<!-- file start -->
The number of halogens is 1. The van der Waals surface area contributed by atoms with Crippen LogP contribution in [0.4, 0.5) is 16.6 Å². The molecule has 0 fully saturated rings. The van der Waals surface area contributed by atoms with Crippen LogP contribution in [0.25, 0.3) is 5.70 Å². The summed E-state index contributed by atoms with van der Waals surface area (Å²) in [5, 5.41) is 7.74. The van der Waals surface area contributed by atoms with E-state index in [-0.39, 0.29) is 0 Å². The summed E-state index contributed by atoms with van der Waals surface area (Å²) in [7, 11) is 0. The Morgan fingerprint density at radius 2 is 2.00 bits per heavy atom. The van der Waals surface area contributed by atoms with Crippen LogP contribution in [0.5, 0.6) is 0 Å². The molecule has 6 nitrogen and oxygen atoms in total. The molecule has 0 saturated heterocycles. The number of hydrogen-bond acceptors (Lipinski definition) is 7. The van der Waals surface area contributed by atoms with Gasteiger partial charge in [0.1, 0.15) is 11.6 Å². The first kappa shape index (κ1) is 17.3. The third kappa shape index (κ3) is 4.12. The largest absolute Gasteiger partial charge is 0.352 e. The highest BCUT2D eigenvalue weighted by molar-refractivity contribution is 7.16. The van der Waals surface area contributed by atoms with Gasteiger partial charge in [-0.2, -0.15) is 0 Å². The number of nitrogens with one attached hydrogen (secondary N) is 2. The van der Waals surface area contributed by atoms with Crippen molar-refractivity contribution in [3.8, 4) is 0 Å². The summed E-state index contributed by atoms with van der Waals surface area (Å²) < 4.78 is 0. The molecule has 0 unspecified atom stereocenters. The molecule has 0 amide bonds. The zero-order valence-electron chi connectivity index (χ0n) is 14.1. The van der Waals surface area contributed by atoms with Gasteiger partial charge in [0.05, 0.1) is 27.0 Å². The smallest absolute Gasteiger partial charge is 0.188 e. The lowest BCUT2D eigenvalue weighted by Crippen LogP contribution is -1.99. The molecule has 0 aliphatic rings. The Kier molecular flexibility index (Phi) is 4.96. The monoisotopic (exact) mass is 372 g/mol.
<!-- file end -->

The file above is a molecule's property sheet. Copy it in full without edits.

The number of halogens is 1. The van der Waals surface area contributed by atoms with Crippen LogP contribution in [0.4, 0.5) is 16.6 Å². The molecule has 0 fully saturated rings. The van der Waals surface area contributed by atoms with Crippen LogP contribution in [0.25, 0.3) is 5.70 Å². The summed E-state index contributed by atoms with van der Waals surface area (Å²) in [5, 5.41) is 7.74. The van der Waals surface area contributed by atoms with E-state index in [-0.39, 0.29) is 0 Å². The summed E-state index contributed by atoms with van der Waals surface area (Å²) in [7, 11) is 0. The Morgan fingerprint density at radius 2 is 2.00 bits per heavy atom. The van der Waals surface area contributed by atoms with Crippen LogP contribution in [0.5, 0.6) is 0 Å². The molecule has 6 nitrogen and oxygen atoms in total. The molecule has 0 saturated heterocycles. The number of hydrogen-bond acceptors (Lipinski definition) is 7. The van der Waals surface area contributed by atoms with Gasteiger partial charge in [0.1, 0.15) is 11.6 Å². The first kappa shape index (κ1) is 17.3. The third kappa shape index (κ3) is 4.12. The largest absolute Gasteiger partial charge is 0.352 e. The highest BCUT2D eigenvalue weighted by molar-refractivity contribution is 7.16. The van der Waals surface area contributed by atoms with Gasteiger partial charge in [-0.2, -0.15) is 0 Å². The number of nitrogens with one attached hydrogen (secondary N) is 2. The van der Waals surface area contributed by atoms with Crippen molar-refractivity contribution in [3.8, 4) is 0 Å². The summed E-state index contributed by atoms with van der Waals surface area (Å²) < 4.78 is 0. The molecule has 0 unspecified atom stereocenters. The molecule has 0 amide bonds. The zero-order valence-electron chi connectivity index (χ0n) is 14.1. The van der Waals surface area contributed by atoms with Gasteiger partial charge in [0.05, 0.1) is 27.0 Å². The smallest absolute Gasteiger partial charge is 0.188 e. The lowest BCUT2D eigenvalue weighted by Crippen LogP contribution is -1.99. The molecule has 0 aliphatic rings. The Kier molecular flexibility index (Phi) is 4.96. The monoisotopic (exact) mass is 372 g/mol.